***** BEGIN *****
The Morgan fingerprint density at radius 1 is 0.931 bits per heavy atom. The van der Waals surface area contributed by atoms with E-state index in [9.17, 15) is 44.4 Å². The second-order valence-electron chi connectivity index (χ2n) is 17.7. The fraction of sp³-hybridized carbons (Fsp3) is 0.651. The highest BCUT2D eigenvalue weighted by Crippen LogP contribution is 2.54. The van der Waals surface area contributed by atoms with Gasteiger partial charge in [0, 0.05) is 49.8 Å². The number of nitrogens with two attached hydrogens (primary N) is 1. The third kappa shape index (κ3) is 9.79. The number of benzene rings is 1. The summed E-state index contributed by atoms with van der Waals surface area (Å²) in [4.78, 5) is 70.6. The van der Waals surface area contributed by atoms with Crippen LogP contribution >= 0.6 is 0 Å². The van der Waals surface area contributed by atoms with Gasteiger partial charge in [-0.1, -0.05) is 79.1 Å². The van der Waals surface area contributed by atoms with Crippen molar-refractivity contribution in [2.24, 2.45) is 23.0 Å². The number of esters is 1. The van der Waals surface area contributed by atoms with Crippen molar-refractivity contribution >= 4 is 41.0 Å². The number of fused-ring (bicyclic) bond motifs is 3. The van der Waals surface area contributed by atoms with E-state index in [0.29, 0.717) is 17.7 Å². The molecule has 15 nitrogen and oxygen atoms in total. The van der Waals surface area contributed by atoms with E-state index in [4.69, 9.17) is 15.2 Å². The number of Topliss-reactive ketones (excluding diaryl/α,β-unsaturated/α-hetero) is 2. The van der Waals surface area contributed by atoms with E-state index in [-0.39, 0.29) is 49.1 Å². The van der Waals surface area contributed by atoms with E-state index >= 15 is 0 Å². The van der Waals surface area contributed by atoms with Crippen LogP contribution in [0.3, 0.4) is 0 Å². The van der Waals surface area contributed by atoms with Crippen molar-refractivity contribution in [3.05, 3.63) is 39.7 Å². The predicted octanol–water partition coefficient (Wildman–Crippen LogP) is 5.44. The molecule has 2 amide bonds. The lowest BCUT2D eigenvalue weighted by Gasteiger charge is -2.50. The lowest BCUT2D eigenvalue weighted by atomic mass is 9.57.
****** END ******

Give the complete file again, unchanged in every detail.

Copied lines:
The Morgan fingerprint density at radius 1 is 0.931 bits per heavy atom. The van der Waals surface area contributed by atoms with E-state index in [9.17, 15) is 44.4 Å². The second-order valence-electron chi connectivity index (χ2n) is 17.7. The fraction of sp³-hybridized carbons (Fsp3) is 0.651. The highest BCUT2D eigenvalue weighted by Crippen LogP contribution is 2.54. The van der Waals surface area contributed by atoms with Gasteiger partial charge in [0, 0.05) is 49.8 Å². The number of nitrogens with two attached hydrogens (primary N) is 1. The third kappa shape index (κ3) is 9.79. The number of benzene rings is 1. The summed E-state index contributed by atoms with van der Waals surface area (Å²) in [4.78, 5) is 70.6. The van der Waals surface area contributed by atoms with Crippen LogP contribution >= 0.6 is 0 Å². The van der Waals surface area contributed by atoms with Gasteiger partial charge in [-0.1, -0.05) is 79.1 Å². The van der Waals surface area contributed by atoms with Crippen molar-refractivity contribution in [2.24, 2.45) is 23.0 Å². The number of esters is 1. The van der Waals surface area contributed by atoms with Crippen molar-refractivity contribution >= 4 is 41.0 Å². The number of fused-ring (bicyclic) bond motifs is 3. The van der Waals surface area contributed by atoms with E-state index in [0.29, 0.717) is 17.7 Å². The molecule has 15 nitrogen and oxygen atoms in total. The van der Waals surface area contributed by atoms with E-state index in [4.69, 9.17) is 15.2 Å². The number of Topliss-reactive ketones (excluding diaryl/α,β-unsaturated/α-hetero) is 2. The van der Waals surface area contributed by atoms with E-state index in [-0.39, 0.29) is 49.1 Å². The van der Waals surface area contributed by atoms with E-state index >= 15 is 0 Å². The van der Waals surface area contributed by atoms with Crippen LogP contribution in [0.3, 0.4) is 0 Å². The van der Waals surface area contributed by atoms with Crippen molar-refractivity contribution in [3.05, 3.63) is 39.7 Å². The predicted octanol–water partition coefficient (Wildman–Crippen LogP) is 5.44. The molecule has 2 amide bonds. The lowest BCUT2D eigenvalue weighted by Gasteiger charge is -2.50. The lowest BCUT2D eigenvalue weighted by atomic mass is 9.57.